for i in self.steps :
p = i (p)
return p

line = "..../bgref/stats.stf| SPICE | 3.2.7 | John Anderson \n"

mycleaner = cleaner().lstrip(".").strip() \
.squeeze().resub(' ?\| ?','|')

print mycleaner.clean(line).split("|")


--
Steve Horne

steve at ninereeds dot fsnet dot co dot uk
 
Reply With Quote
 
 
 
 
Stephen Horne
Guest
Posts: n/a
 
      03-07-2004
On Sun, 7 Mar 2004 08:29:21 -0600, Skip Montanaro <(E-Mail Removed)>
wrote:

>My arguments from the "Zen of Python" would be:
>
> Beautiful is better than ugly.
> Simple is better than complex.
> Sparse is better than dense.
> Readability counts.


Sparse can certainly be better than dense, but it is not an absolute.
With any style rule there is a need to balance issues and to use
common sense. If code can be made denser while still being readable
then more functionality can be viewed on screen at once - a major
benefit in readability and understanding as the more you can see, the
less you have to remember.

The Ruby code was IMO easier to understand Davids 'best' Python
(except for the regular expression). The left-to-right sequencing is
really no different than top-to-bottom sequencing in readability
terms. And adding comments is pointless when those comments just
duplicate what a standard method name already tells you - worse than
pointless, in fact, as it obscures the code that you're trying to
read. Good names are better than compensatory comments, and anyone
claiming to be a programmer should know the everyday names that are
used in his chosen language.

I know that isn't what your comments did, but my point is that the
Ruby example really doesn't need them. The nearest equivalent Python
code requires a temporary variable and either semicolons or splitting
over a few lines - the latter is probably better, though I adopted the
former in my earlier post. Simply breaking the code up, though,
provides no real readability benefits.

Put it this
way. How
much am I
improving
the
readability
of this
paragraph
by making
it stupidly
narrow like
this?

Splitting a perfectly clear line of code over several lines is exactly
the same thing and, as I said, the only readability issue that I could
see in the Ruby code was the regular expression.


--
Steve Horne

steve at ninereeds dot fsnet dot co dot uk
 
Reply With Quote
 
benjamin schollnick
Guest
Posts: n/a
 
      03-07-2004
In article <(E-Mail Removed)>, David MacQuigg
<(E-Mail Removed)> wrote:

> The resistance will come from people who throw at us little bits and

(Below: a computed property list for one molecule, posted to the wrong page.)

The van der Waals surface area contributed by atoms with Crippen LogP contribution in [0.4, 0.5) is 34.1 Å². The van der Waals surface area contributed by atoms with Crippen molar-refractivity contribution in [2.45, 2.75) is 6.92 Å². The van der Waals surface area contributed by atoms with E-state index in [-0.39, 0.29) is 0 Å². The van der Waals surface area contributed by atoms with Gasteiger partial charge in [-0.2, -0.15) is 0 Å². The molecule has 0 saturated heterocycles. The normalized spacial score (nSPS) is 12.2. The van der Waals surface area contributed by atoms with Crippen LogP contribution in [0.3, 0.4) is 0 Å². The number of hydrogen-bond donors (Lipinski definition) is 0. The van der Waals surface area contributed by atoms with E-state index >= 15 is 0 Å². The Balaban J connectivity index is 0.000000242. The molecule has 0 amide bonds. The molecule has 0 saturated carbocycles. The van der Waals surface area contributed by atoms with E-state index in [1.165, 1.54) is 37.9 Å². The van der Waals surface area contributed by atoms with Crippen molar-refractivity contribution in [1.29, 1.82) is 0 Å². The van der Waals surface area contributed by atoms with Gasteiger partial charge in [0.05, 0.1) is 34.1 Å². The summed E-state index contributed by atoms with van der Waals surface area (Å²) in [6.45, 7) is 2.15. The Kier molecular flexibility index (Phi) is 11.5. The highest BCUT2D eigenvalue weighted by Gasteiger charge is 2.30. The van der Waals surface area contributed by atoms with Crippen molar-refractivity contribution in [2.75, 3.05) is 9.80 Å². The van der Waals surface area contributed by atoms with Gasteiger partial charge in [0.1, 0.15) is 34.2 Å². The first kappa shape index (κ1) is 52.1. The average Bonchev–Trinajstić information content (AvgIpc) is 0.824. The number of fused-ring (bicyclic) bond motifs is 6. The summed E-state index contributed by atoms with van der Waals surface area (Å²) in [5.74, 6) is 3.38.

> pieces of code that can be done more easily in their chosen CPL.
> String processing, for example, is one area where we may face some
> difficulty. Here is a typical line of garbage from a statefile
> revision control system (simplified to eliminate some items that pose
> no new challenges):
>
> line = "..../bgref/stats.stf| SPICE | 3.2.7 | John Anderson \n"
>
> The problem is to break this into its component parts, and eliminate
> spaces and other gradoo. The cleaned-up list should look like:
>
> ['/bgref/stats.stf', 'SPICE', '3.2.7', 'John Anderson']
>
> # Ruby:
> # clean = line.chomp.strip('.').squeeze.split(/\s*\|\s*/)
>
> This is pretty straight-forward once you know what each of the methods
> do.
>
> # Current best Python:
> clean = [' '.join(t.split()).strip('.') for t in line.split('|')]
>
> This is too much to expect of a non-programmer, even one who
> undestands the methods. The usability problems are 1) the three
> variations in syntax ( methods, a list comprehension, and what *looks
> like* a join function prefixed by some odd punctuation), and 2) The
> order in which each step is entered at the keyboard. ( I can show
> this in step-by-step detail if anyone doesn't understand what I mean.)
> 3) Proper placement of parens can be confusing.


David,

I think your coming at this too much like a programmer... |-)

Your right, this is tooo complex for a non-programmer to expect
to simply use...

So redefine the problem, or look at it from a 90 degree angle.

If making the users understand the syntax is to complex, than
redefine the syntax.

Define a set of commands, and make them function wrappers around
your code.

> line = "..../bgref/stats.stf| SPICE | 3.2.7 | John Anderson \n"


I am assuming your running into these lines on a regular basis, so
make a wrapper around your python function... Call it "Cleanup" or
"Parse_bar_line_string" or something that makes sense to your
users, and have them call that function....

- Benjamin
 
Reply With Quote
 
 
 
Reply

Thread Tools

Posting Rules
You may not post new threads
You may not post replies
You may not post attachments
You may not edit your posts

BB code is On
Smilies are On
[IMG] code is On
HTML code is Off
Trackbacks are On
Pingbacks are On
Refbacks are Off


Similar Threads
Thread Thread Starter Forum Replies Last Post
Is there a way to find the class methods of a class, just like'methods' finds the instance methods? Kenneth McDonald Ruby 5 09-26-2008 03:09 PM
map question - need to find a string from an int but also need the int from the string? Angus C++ 3 05-03-2008 02:27 PM
Is splint really better than lint? Is there a better tool than splint? Peter Bencsik C Programming 2 09-21-2006 10:02 PM
Build a Better Blair (like Build a Better Bush, only better) Kenny Computer Support 0 05-06-2005 04:50 AM
Why doesn't the better camera have a better dpi? Tony Carlisle Digital Photography 6 10-04-2003 10:40 AM



Advertisments